- Remote Drive – Control a driving MOSS robot with the arrow keys on your keyboard.
- Sine Generator – Generate a sine wave signal for action blocks, like a light or motor.
- Inverse – A simple example that takes an input face, inverts the value, and outputs it to a different face.
Find more Scratch programs for MOSS in the Examples folder.
Having trouble pairing your MOSS Brain to your computer, or connecting your MOSS Brain in MOSS Scratch?
- Verify that your MOSS Brain is powered on by a MOSS Battery block.
- Make sure your MOSS Brain is not already connected to another Bluetooth device, such as an iPad or Android device. If so, unpair your Brain from the other device, then try pairing to your Mac or PC again.
- Reset the power on your MOSS Brain, then try to pair again.
- Remove the MOSS Brain from your computer’s Bluetooth devices, then add it again.
Has Scratch stopped responding to your MOSS Brain?
Make sure your MOSS Brain didn’t accidentally get disconnected during play. If it did, make sure it is powered back on, then reconnect to it in MOSS Scratch.
Click on the “More Blocks…” button in Scratch. Look for the circle to the right near the “Moss” section. The circle should be green if MOSS is properly connected.
If the circle is red, it means that MOSS Scratch cannot be found. Make sure the MOSS Scratch helper app is running, and connected to a MOSS Brain.
If the circle is yellow, it means the MOSS Scratch helper app is running, but there is a problem. Try disconnecting from your MOSS Brain in MOSS Scratch, then reconnecting. If that doesn’t work, try cycling power on your MOSS Brain, closing down MOSS Scratch, and then reopening and reconnecting. If the problem still isn’t resolved, hover your mouse over the circle to see a message describing the problem, then post the issue in the forum to get technical support.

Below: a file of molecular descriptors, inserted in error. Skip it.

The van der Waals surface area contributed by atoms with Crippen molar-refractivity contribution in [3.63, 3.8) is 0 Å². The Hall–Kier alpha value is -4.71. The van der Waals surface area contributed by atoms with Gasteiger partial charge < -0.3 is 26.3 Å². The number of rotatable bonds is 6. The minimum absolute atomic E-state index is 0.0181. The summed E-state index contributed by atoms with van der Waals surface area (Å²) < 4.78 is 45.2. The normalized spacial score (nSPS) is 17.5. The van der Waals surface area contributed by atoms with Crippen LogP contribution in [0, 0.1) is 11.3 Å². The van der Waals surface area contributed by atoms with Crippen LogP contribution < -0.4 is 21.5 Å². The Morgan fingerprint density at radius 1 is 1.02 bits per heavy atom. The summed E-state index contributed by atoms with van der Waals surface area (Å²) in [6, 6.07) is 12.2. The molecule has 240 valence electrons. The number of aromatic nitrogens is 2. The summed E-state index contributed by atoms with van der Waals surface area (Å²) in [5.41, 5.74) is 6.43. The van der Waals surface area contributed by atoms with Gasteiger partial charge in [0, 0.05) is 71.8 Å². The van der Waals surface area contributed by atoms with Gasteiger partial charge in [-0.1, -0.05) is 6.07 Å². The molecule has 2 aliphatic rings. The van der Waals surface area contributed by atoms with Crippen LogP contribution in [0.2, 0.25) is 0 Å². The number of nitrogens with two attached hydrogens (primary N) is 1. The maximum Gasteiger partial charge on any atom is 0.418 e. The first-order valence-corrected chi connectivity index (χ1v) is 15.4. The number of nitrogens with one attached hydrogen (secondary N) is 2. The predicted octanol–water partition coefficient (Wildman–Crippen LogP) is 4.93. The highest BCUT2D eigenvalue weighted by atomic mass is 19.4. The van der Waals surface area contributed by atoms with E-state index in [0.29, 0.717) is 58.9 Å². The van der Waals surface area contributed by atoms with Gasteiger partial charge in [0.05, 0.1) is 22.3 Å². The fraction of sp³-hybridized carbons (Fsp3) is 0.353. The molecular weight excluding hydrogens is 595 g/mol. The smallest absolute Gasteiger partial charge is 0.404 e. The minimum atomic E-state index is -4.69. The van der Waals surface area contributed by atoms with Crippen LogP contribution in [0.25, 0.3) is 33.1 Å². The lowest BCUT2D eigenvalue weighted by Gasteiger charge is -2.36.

Finally, make sure your Scratch code is doing what you expect. If you need help writing your program, or have questions, ask the community for help on the forum.
Is the Scratch 2 Offline editor crashing directly after opening?
If the Scratch 2 Offline Editor is crashing directly after opening, then install the Scratch 2 Offline Editor again. This issue is due to a bug introduced in Adobe Air version 14. (released April 2014). See the Scratch 2 home page for more information.
My Mac says “MOSS Scratch” cannot be opened because it is from an unidentified developer. Your security preferences allow installation of only apps from the Mac App Store and identified developers.
The first time you open MOSS Scratch, you may receive a dialog with the text above, and MOSS Scratch will not open. To open Scratch Flash, go to the “Applications” folder in Finder and find MOSS Scratch, then right click on the icon, and select Open. A dialog that says “MOSS Scratch” is an application downloaded from the Internet. Are you sure you want to open it?” Clicking Open will start MOSS Scratch, and next time it will open automatically. For more details, see OS X: About Gatekeeper.